Touchdown for equality: First Super Bowl to include male cheerleaders

Story by CBC Kids News • Published 2019-01-28 08:00

Three men made history when they joined NFL cheer squads in 2018

It doesn’t matter that the big game is still days away.

The first male cheerleaders to ever perform at the Super Bowl already feel like they’ve won.

Quinton Peron and Napoleon Jinnies will be dancing and cheering for the Los Angeles Rams as the team takes on the New England Patriots on Feb. 3

Both professional dancers, they were the first men to audition for an NFL cheer squad in 2018.

Before Peron and Jinnies other NFL teams had male stuntmen, but no male dancers.

Now that their team has made it to the Super Bowl, they get to make history again in 2019.

Tweet @NapoleonJinnies says: 2018 first male cheerleaders in the NFL. 2019 first male cheerleaders dancing at the Super Bowl. I can't breathe.

@Qperon tweets: Aye napoleon, you think Atlanta is ready for us? NAHHH we're going to the Superbowl!

After Peron and Jinnies were accepted by the Rams in 2018, another male dancer named Jesse Hernandez tried out for the New Orleans Saints’ squad and was accepted.

It’s a shift in thinking for the sport, which is dealing with discrimination complaints from some former cheerleaders.

Man does high kicks with group of women with pompoms.

Jesse Hernandez joined the New Orleans Saints cheer squad in 2018. (Wesley Hitt/Getty Images)

In 2018, former NFL cheerleader Lisa Guerrero told the CBC that the NFL tells cheerleaders who they can date and what they can post on social media.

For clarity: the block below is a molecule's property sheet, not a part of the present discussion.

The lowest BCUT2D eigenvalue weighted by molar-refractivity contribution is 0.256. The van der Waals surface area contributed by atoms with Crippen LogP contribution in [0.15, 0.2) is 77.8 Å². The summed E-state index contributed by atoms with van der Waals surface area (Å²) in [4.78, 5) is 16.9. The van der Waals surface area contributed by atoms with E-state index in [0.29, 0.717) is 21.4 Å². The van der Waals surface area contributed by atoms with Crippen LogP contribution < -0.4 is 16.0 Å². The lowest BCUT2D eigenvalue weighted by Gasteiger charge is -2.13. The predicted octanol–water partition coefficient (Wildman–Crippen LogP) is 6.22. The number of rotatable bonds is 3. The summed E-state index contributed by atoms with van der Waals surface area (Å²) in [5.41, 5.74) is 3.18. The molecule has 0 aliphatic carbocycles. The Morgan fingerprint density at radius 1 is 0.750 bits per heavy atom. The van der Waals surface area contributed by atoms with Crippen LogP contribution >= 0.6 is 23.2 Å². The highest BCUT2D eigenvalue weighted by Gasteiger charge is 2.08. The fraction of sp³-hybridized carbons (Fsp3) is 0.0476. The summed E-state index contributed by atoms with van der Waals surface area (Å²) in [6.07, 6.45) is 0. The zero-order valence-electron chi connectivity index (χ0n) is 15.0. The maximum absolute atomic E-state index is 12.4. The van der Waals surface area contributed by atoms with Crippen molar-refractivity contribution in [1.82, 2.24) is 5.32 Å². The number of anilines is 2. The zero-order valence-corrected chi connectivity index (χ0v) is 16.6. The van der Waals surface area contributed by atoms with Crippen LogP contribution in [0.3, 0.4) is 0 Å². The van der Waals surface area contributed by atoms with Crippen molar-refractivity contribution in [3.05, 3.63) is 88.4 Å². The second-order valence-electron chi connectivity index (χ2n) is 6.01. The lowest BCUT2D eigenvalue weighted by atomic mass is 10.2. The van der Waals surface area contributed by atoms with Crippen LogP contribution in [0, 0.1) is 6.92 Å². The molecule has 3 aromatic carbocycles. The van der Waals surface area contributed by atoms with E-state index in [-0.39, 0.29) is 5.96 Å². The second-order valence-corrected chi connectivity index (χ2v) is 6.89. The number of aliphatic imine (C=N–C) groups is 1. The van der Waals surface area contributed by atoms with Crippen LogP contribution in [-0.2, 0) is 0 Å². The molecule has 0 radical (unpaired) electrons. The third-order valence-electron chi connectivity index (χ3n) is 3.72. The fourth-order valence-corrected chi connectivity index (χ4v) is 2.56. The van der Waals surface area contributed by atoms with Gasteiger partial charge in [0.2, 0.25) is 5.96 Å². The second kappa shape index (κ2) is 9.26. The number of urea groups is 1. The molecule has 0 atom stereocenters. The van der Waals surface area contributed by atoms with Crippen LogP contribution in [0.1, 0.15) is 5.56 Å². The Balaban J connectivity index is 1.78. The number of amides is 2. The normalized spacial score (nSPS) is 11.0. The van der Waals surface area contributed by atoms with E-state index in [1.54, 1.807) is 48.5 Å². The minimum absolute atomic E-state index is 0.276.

She said NFL players don’t face the same restrictions.

The NFL has said cheerleaders have a right to work in a positive and respectful environment.

Man dances with women on football field.

Before he joined the Rams’ cheerleading squad, Quinton Peron was a professional dancer who loved to dance to jazz and hip hop. (Harry How/Getty Images)

A Canadian perspective

Dartmouth, N.S.-based cheerleading coach Ayjay Colley said having male cheerleaders in the NFL will open doors for Canadian boys.

“It would have been nice to see back in the day,” the 24-year-old said. “It definitely would have sparked my interest.”

It took a few false starts before Colley was able to work up the courage to try out for his local squad about 10 years ago.

Man smiles in front of cheerleading logo on bright blue wall.

Nova Scotia cheerleading coach Ayjay Colley said he wishes there had been male cheerleaders in the NFL when he started cheerleading about 10 years ago. (Nina Corfu/CBC)

In Grade 8, he quit the basketball team to try out for the cheerleading squad, but the teasing was so bad he gave up.

The next year Colley decided to go for it again, no matter what the bullies said.

He made the squad and “fell in love” with cheerleading, even though he was the only boy on the team.

Having men dancing at the sidelines during NFL games is “super awesome,” Colley said. “I think it’s going to open up a new chapter.”

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